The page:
Re: Singleton_pattern and Thread Safety

Leigh Johnston <>
Fri, 10 Dec 2010 16:03:59 +0000
On 10/12/2010 15:54, Fred Zwarts wrote:

"Leigh Johnston"<> wrote in message

On 10/12/2010 15:03, Fred Zwarts wrote:

"Leigh Johnston"<> wrote in message

On 10/12/2010 13:59, Fred Zwarts wrote:

"Leigh Johnston"<> wrote in message

On 10/12/2010 09:52, James Kanze wrote:

On Dec 9, 5:05 pm, Marcel M?ller<>

Pallav singh wrote:

i have a query using given singleton that its not thread Safe ?

Since function getInstance() is returning the static object
singleton class AS far my knowlege, static object is
intialized only first time when control reaches there. The
second time control Thread reached there , compiler skipps
the initialization part.

That's right.

// Source file (.cpp)
Singleton& Singleton::getInstance()
      // Static Variables are initialized only first time
      Thread of // Execution reaches here first time.
      static Singleton instance;

This line is not guaranteed to be thread safe. In some
implementation it is safe.

In practice, it will be thread safe *if* the first call to
getInstance occurs before threading starts. If threading
doesn't start before entering main (normally an acceptable
restriction), then just declaring a variable with static
lifetime which is initialized by getInstance() is sufficient,
e.g. (at namespace scope):

        Singleton* dummyForInitialization

      return instance;

Note that the above still risks order of destruction issues;
it's more common to not destruct the singleton ever, with
something like:

        namespace {

        Singleton* ourInstance =&Singleton::instance();

            if (ourInstance == NULL)
                ourInstance = new Singleton;
            return *ourInstance;

(This solves both problems at once: initializing the variable
with a call to Singleton::instance and ensuring that the
singleton is never destructed.)

James "Cowboy" Kanze's OO designs includes objects that are never
destructed but leak instead? Interesting. What utter laziness
typical of somebody who probably overuses (abuses) the singleton
pattern. Singleton can be considered harmful (use rarely not

As far as I can see it does not leak.
Up to the very end of the program the ourInstance pointer keeps
pointing to the object and can be used to access the object.
This is a well known technique to overcome the order of destruction

Of course it is a memory leak the only upside being it is a singular
leak that would be cleaned up by the OS as part of program
termination rather than being an ongoing leak that continues to
consume memory.

So, it is a matter of definition whether you want to call that a
leak. Usually something is acalled a leak if an object is no longer
accessible, because the pointer to the object went out of scope, or
was assigned
a diferent value.

It is lazy. As far as it being a "well known technique" I have
encountered it before when working on a large project with many team
members but that does not justify its use; it was a consequence of
parallel development of many sub-modules with insufficient time set
aside for proper interop design and too much risk associated with
"fixing" it.

It is not necessarily lazy. The order of destruction of global
objects is not always predictable. Why spending time for a complex
solution, if it serves no purpose and makes the code much more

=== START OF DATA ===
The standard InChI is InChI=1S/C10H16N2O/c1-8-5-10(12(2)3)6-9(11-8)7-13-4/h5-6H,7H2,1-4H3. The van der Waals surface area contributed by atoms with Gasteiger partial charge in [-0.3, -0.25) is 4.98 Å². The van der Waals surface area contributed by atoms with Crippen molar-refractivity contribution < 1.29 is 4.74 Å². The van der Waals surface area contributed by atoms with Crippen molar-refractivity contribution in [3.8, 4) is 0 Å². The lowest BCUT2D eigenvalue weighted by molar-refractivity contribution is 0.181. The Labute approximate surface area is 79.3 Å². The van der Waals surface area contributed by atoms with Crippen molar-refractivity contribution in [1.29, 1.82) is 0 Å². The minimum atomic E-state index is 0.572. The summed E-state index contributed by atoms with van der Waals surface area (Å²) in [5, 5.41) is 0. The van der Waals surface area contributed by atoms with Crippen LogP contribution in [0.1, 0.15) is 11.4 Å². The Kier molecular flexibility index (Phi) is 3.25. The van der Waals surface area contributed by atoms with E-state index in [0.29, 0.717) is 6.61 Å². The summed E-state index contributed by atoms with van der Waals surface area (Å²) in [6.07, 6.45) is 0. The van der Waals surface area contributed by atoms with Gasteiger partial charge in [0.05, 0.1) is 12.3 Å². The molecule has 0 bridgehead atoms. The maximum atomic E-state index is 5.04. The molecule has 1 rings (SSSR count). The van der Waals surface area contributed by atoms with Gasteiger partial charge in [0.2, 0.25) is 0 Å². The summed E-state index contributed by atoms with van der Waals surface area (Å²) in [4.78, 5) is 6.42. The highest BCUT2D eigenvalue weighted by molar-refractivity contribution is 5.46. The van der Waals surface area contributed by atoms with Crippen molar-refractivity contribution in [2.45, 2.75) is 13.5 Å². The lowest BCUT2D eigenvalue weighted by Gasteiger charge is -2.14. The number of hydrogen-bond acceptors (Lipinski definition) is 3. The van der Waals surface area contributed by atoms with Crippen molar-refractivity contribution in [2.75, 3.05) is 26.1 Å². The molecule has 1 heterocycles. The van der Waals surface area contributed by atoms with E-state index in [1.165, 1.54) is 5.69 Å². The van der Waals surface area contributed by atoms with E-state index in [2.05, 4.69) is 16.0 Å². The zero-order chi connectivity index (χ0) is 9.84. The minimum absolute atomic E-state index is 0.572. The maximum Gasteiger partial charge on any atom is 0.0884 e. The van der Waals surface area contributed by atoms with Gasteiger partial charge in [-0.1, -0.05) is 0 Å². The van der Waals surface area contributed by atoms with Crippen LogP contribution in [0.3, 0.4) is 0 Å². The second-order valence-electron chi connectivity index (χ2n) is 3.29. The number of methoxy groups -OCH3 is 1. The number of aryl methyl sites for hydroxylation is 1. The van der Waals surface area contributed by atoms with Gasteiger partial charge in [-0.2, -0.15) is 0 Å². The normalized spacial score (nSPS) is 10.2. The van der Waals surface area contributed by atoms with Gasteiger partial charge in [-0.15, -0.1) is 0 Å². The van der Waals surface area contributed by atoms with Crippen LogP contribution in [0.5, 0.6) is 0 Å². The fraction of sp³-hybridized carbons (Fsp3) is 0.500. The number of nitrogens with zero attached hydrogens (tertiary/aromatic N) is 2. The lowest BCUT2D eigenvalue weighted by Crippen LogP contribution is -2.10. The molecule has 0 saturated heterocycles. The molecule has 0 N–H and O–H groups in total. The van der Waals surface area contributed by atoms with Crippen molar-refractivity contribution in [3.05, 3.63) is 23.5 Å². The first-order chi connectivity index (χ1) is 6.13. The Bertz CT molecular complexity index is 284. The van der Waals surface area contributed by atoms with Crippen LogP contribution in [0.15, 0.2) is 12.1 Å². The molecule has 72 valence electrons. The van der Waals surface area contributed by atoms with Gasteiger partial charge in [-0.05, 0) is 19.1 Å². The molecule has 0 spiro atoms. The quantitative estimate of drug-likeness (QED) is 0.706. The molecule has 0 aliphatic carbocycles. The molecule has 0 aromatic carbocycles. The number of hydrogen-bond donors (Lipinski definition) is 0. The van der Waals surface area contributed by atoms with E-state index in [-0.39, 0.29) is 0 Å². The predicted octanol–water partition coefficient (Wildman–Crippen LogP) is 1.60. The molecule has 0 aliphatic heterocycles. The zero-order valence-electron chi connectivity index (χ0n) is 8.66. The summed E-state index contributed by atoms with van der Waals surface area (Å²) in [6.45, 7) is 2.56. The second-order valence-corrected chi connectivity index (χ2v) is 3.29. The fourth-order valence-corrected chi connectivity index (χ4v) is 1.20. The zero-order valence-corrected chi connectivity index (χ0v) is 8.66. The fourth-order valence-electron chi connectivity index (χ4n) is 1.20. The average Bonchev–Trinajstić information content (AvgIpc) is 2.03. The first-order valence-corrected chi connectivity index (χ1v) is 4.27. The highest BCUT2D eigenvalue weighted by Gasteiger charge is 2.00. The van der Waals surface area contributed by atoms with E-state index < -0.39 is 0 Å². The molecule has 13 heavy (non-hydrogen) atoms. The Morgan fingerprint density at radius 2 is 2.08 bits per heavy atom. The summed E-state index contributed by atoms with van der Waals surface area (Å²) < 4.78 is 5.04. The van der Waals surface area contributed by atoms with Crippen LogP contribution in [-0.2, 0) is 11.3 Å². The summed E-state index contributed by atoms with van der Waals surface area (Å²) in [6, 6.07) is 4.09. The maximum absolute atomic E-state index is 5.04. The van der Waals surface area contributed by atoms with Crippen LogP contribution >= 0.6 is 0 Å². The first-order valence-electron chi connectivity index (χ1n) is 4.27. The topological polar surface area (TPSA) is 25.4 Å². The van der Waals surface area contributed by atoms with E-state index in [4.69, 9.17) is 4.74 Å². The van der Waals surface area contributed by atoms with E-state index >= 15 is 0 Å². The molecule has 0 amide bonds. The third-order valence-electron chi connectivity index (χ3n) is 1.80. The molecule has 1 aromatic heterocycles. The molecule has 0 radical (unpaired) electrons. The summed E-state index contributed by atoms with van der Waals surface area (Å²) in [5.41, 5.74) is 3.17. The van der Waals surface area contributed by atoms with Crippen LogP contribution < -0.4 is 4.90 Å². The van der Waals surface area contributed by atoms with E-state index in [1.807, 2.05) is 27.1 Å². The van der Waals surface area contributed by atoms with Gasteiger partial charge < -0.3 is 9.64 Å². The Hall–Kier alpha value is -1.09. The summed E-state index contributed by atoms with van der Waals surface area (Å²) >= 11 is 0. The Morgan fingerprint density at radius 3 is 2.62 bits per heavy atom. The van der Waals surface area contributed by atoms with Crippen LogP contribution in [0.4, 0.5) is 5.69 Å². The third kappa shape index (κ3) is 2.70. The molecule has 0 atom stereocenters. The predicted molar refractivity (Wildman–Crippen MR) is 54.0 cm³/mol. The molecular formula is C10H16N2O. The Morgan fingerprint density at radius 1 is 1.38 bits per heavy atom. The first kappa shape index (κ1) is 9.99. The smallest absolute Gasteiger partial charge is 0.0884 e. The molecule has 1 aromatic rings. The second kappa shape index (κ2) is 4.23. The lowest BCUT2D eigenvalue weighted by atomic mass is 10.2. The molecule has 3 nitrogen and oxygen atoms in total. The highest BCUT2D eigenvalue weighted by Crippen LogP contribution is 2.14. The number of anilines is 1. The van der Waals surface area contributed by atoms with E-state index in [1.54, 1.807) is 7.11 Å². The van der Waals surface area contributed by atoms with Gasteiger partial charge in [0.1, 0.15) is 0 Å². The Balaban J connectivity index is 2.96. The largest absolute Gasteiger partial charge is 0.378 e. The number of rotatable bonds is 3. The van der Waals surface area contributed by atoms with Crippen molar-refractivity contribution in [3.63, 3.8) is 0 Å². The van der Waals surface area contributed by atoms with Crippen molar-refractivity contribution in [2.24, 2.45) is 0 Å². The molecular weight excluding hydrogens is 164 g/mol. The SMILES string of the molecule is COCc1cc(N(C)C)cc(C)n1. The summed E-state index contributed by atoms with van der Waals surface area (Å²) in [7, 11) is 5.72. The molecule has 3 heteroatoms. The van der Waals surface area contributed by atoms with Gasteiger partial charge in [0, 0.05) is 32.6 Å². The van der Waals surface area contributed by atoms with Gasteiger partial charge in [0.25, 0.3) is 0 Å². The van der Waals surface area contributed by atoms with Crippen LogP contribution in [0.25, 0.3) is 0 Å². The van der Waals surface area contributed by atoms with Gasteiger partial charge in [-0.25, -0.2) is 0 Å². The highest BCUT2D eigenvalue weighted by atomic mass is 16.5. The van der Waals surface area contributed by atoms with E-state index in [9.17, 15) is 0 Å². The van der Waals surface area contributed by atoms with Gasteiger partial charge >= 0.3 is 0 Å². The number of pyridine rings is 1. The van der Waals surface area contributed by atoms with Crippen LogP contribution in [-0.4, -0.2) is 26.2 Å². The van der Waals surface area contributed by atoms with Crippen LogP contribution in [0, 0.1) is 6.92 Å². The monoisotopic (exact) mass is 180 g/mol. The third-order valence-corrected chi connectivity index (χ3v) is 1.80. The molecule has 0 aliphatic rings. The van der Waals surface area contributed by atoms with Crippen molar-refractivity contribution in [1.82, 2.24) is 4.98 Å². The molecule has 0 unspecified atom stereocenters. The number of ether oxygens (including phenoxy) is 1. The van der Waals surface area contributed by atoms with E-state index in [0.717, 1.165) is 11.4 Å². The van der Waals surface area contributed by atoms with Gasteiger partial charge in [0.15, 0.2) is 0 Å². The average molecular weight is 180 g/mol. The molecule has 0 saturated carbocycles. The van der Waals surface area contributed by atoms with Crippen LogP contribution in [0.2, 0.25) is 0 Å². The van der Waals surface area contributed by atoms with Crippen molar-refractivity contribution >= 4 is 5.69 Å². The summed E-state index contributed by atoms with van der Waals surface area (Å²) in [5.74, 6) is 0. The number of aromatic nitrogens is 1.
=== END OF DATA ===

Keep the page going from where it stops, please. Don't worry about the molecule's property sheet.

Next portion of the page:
difficult to read?

What do you mean by global objects? If you mean objects defined at
namespace scope or static class member objects then you should avoid
having such objects in more than one translation unit modulo the
advice that one should avoid globals as they are definitely
  considered harmful. Singletons are nothing more than disguised
global variables.

Destruction is the opposite of construction; destruction (proper
cleanup) is not an intractable problem. /delete/ what you /new/.

Why? If destruction does not serve any purpose?
Is it a fixed rule so that you don't need to think about it?

If you can define construction then you can also define destruction;
why? Code re-use is one reason; e.g. a class which was initially a
singleton may suddenly be required to be instantiated more than once.
A class shouldn't really care about how many instances of it will be
created; ideally all objects should be destroyed on program

should, shouldn't, ideally, ... It sounds like an ideology.

the only exceptions to this being abnormal program
termination (e.g. unhandled exception) or a program that is supposed
to never terminate.

Why don't you object against a program that never terminates?
Isn't that an even bigger leak?
If you can define a start voor a program, than you can define a stop.
Maybe later it may suddenly be required to be stopped.

Program termination and object termination (destruction) are comparable:
Don't waste your time in designing code for things you don't need.
I conclude it is a matter of taste whether it is called laziness of efficiency.

I see little difference between abnormal program termination and a
program that never terminates as far as system-wide object destruction
is concerned. If it is known in advance that a program never terminates
then one can relax the rules slightly if only for the sake of efficiency
if development time is a factor. However, one should always design a
class so that is agnostic as to the amount instances of it that will be
made and that it can be explicitly destroyed. I admit this is an ideal
but if you design things properly in the first place this should happen
automatically (i.e. with little thought).


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